North Carolina Attorney General Opposes Duke Energy Progress Rate Increase

North Carolina Attorney General Opposes Duke Energy Progress Rate Increase
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May 31, 2013

North Carolina Attorney General Roy Cooper says that he plans an appeal to block a 7.5 percent rate increase that the North Carolina Utilities Commission has awarded Duke Energy. The rate increase would affect customers of Duke Energy Progress, formerly Progress Energy.

Cooper had opposed the rate increase before the Commission and now plans to appeal it to the NC Supreme Court.

"This order puts utility profits ahead of people,' said Cooper. "It talks about how much consumers are hurting but sticks them with higher rates anyway. A true analysis of the effect on struggling consumers as required by the North Carolina Supreme Court should result in lower rates so we plan to appeal this ruling."

The increase would be phased in over two years. According to Duke Energy, the monthly bill for an average residential customer using 1,000 kilowatt-hours of electricity would rise from $104 to more than $111.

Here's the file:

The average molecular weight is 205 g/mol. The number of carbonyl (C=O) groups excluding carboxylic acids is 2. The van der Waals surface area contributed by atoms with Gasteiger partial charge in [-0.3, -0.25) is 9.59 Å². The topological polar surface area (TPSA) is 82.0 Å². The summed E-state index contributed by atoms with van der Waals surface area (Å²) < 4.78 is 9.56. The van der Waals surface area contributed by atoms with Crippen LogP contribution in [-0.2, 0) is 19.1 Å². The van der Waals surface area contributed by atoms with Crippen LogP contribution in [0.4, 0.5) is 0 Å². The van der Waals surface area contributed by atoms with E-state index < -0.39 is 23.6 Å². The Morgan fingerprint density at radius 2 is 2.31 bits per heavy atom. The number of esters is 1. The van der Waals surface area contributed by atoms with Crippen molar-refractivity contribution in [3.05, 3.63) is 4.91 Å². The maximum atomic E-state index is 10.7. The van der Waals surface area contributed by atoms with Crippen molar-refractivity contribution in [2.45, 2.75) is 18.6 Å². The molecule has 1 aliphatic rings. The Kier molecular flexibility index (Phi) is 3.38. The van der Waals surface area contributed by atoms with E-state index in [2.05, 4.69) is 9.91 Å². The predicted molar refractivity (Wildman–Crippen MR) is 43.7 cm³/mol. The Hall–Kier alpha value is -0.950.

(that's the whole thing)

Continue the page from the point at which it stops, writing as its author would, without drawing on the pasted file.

Cooper recently appealed a 7.2 percent rate increase by Duke Energy all the way to the NC Supreme Court, saying that consumers must be taken into account when setting utility profit margins and evaluating requests for rate increases. In a ruling issued April 12, the Supreme Court ordered the Utilities Commission to determine the impact on consumers before setting an allowable profit margin and agreeing to raise rates.

Cooper believes that Supreme Court ruling should serve as a guide for the Utilities Commission in considering all rate hike requests, and that the Commission's decision to approve the Progress rate increase doesn't adequately consider the impact on consumers.